Rumi made his way to this country in the 1960s when a generation looked far outside the United States for spiritual sustenance. What readers found were poems of high emotion, many of which described an almost passionate love of the divine. Here is Rumi on being a lover:
In the early morning hour,
Just before dawn, lover and beloved wake
And take a drink of water.
She asks, "Do you love me or yourself more?
Really, tell the absolute truth."
He says, "There is nothing left of me.
I'm like a ruby held up to the sunrise.
Is it still a stone, or a world
Made of redness? It has no resistance to sunlight."
This is how Hallaj said, I am God,
And told the truth!
The ruby and the sunrise are one.
In the Muslim world, Rumi is venerated as the greatest of poets. Dr. James Fadiman, co-author of "The Essential Sufism" (Harper San Francisco), says the beauty of Rumi's poetry, read in his native Persian, has been compared with the beauty of the Qur'an read in its original Arabic.
"That is as high praise as you can make for a piece of literature," Dr. Fadiman said. "Rumi is one of the great poets of the world, as Shakespeare is one of the great playwrights, as Dante is one of the great narrators."
"Rumi is not writing these esoteric poems, but he is writing about the human condition," Dr. Fadiman said. "He is saying you can use the world to describe the higher world. You are just a drop in the ocean, but inside that drop is all of the universe. The divine is totally in you and in everything else."Dr. Fadiman further sums up Rumi's American popularity in two words: Coleman Barks, translator of the preceding poem."The secret of Rumi's popularity in the U.S. is Coleman Barks," he said. "There are lots of other translators now--at least six or 10 of them. Many of them have flashes of brilliance, but Coleman is consistently moving."Mr. Barks, a published poet in his own right, does not craft his own translations from the original Persian, but starts with existing English translations and reworks them. His "The Essential Rumi" (HarperSanFrancisco, 1995) has sold hundreds of thousands of copies, more than twice any other title in the publisher's "Essential" series, including "The Essential Jesus" and "The Essential Kabbalah." A new Barks collection, entitled "The Soul of Rumi," will be published by HarperSanFrancisco in September.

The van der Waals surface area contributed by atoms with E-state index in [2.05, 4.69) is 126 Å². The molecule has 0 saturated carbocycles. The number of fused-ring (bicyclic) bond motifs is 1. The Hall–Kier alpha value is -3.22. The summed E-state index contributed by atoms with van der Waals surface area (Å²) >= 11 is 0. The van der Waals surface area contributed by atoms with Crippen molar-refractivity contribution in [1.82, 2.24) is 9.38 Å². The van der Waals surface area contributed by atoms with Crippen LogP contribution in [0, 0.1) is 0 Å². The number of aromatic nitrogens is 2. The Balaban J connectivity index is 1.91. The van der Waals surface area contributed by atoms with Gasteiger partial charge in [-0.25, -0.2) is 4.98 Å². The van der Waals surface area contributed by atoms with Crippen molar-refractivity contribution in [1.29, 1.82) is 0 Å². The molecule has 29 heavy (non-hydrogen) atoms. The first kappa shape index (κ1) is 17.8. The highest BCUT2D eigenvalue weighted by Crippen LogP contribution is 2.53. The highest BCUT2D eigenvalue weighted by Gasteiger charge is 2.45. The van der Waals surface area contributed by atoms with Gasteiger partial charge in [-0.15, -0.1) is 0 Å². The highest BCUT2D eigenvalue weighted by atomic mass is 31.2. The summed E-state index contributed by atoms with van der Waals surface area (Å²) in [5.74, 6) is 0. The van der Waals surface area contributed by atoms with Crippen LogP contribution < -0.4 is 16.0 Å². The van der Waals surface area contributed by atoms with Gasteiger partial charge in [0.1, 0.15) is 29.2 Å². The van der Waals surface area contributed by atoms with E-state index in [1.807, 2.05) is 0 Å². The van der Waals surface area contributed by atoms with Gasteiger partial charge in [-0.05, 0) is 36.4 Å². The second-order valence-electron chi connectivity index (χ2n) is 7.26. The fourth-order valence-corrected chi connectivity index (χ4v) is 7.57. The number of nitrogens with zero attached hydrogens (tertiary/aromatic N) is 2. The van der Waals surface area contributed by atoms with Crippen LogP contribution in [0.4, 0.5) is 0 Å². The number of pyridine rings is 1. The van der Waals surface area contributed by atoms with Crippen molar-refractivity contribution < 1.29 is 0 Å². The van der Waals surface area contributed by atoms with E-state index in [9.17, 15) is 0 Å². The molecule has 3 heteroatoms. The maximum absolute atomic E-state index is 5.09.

A native of Athens, Georgia, Mr. Barks was inspired to tackle Rumi when Robert Bly handed him a book of older translations and said "these poems need to be released from their cages." Barks credits the poet's appeal to the fact that his approach to religion was universal. Rumi was a Muslim, but "He said there are no boundaries between religions," says Barks. "And he said it with such authority and gentleness in 13th century Anatolia while the Crusades were sweeping through. And he still seems to be uniting people. Where they meet is where the heart is."
Here is one of Rumi's poems on the subject:
Not Christian or Jew or Muslim, not Hindu,
Buddhist, sufi, or zen. Not any religion
or cultural system. I am not from the East
or the West, nor out of the ocean or up
from the ground, not natural or ethereal, not
composed of elements at all. I do not exist,
am not an entity in this world or the next,
did not descend from Adam or Eve or any
origin story. My place is placeless, a trace
of the traceless. Neither body nor soul.
Rumi, Shiva continued, shows them that "something more." He has asked his concert-goers to write down why they like Rumi and has posted the 12 most frequent responses on his website, www.Rumi.net. Respondents describe Rumi as everything from their "friend" to their "spiritual guide." And that, Mr. Shams says, makes Rumi part of the whole self-help movement that has dominated the American culture for the last decade.